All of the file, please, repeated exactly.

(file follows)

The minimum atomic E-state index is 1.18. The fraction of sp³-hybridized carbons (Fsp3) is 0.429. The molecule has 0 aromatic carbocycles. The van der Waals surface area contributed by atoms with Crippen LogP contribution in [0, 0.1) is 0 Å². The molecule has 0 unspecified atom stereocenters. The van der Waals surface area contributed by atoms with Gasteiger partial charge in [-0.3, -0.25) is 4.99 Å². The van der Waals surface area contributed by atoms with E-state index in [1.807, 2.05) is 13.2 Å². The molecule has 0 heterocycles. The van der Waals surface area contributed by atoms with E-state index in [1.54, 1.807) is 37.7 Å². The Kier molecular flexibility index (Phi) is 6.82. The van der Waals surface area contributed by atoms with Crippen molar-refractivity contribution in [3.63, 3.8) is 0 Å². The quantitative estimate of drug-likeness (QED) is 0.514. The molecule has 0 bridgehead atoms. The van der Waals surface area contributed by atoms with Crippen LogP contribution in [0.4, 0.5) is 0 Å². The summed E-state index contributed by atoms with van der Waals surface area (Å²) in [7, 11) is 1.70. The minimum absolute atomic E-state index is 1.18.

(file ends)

The minimum atomic E-state index is 1.18. The fraction of sp³-hybridized carbons (Fsp3) is 0.429. The molecule has 0 aromatic carbocycles. The van der Waals surface area contributed by atoms with Crippen LogP contribution in [0, 0.1) is 0 Å². The molecule has 0 unspecified atom stereocenters. The van der Waals surface area contributed by atoms with Gasteiger partial charge in [-0.3, -0.25) is 4.99 Å². The van der Waals surface area contributed by atoms with E-state index in [1.807, 2.05) is 13.2 Å². The molecule has 0 heterocycles. The van der Waals surface area contributed by atoms with E-state index in [1.54, 1.807) is 37.7 Å². The Kier molecular flexibility index (Phi) is 6.82. The van der Waals surface area contributed by atoms with Crippen molar-refractivity contribution in [3.63, 3.8) is 0 Å². The quantitative estimate of drug-likeness (QED) is 0.514. The molecule has 0 bridgehead atoms. The van der Waals surface area contributed by atoms with Crippen LogP contribution in [0.4, 0.5) is 0 Å². The summed E-state index contributed by atoms with van der Waals surface area (Å²) in [7, 11) is 1.70. The minimum absolute atomic E-state index is 1.18.